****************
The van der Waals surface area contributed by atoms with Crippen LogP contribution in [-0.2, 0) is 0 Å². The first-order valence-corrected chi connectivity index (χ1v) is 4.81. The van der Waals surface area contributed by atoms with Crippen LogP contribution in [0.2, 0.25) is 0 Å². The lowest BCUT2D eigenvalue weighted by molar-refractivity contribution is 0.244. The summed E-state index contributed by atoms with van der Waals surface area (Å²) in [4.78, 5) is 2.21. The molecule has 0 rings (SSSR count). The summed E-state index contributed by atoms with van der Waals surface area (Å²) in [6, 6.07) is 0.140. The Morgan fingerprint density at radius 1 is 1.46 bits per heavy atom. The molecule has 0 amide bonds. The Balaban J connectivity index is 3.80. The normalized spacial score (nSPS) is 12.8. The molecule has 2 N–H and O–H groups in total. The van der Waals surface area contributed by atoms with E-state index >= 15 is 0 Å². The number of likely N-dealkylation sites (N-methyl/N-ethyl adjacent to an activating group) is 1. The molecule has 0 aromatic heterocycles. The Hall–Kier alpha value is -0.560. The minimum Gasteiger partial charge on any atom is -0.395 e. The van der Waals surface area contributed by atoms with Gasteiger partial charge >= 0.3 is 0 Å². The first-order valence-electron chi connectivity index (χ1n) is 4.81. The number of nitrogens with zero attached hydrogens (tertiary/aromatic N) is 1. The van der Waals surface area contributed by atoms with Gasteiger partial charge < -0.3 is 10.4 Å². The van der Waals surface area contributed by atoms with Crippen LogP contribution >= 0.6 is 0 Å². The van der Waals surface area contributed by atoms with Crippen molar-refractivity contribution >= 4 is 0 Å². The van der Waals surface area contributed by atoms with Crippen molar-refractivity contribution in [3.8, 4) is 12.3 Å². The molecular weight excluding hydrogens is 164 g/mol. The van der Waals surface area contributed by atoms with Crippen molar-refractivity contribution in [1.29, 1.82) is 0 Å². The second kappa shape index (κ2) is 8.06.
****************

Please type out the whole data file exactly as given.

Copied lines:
The van der Waals surface area contributed by atoms with Crippen LogP contribution in [-0.2, 0) is 0 Å². The first-order valence-corrected chi connectivity index (χ1v) is 4.81. The van der Waals surface area contributed by atoms with Crippen LogP contribution in [0.2, 0.25) is 0 Å². The lowest BCUT2D eigenvalue weighted by molar-refractivity contribution is 0.244. The summed E-state index contributed by atoms with van der Waals surface area (Å²) in [4.78, 5) is 2.21. The molecule has 0 rings (SSSR count). The summed E-state index contributed by atoms with van der Waals surface area (Å²) in [6, 6.07) is 0.140. The Morgan fingerprint density at radius 1 is 1.46 bits per heavy atom. The molecule has 0 amide bonds. The Balaban J connectivity index is 3.80. The normalized spacial score (nSPS) is 12.8. The molecule has 2 N–H and O–H groups in total. The van der Waals surface area contributed by atoms with E-state index >= 15 is 0 Å². The number of likely N-dealkylation sites (N-methyl/N-ethyl adjacent to an activating group) is 1. The molecule has 0 aromatic heterocycles. The Hall–Kier alpha value is -0.560. The minimum Gasteiger partial charge on any atom is -0.395 e. The van der Waals surface area contributed by atoms with Gasteiger partial charge >= 0.3 is 0 Å². The first-order valence-electron chi connectivity index (χ1n) is 4.81. The number of nitrogens with zero attached hydrogens (tertiary/aromatic N) is 1. The van der Waals surface area contributed by atoms with Gasteiger partial charge < -0.3 is 10.4 Å². The van der Waals surface area contributed by atoms with Crippen LogP contribution >= 0.6 is 0 Å². The van der Waals surface area contributed by atoms with Crippen molar-refractivity contribution >= 4 is 0 Å². The van der Waals surface area contributed by atoms with Crippen molar-refractivity contribution in [3.8, 4) is 12.3 Å². The molecular weight excluding hydrogens is 164 g/mol. The van der Waals surface area contributed by atoms with Crippen molar-refractivity contribution in [1.29, 1.82) is 0 Å². The second kappa shape index (κ2) is 8.06.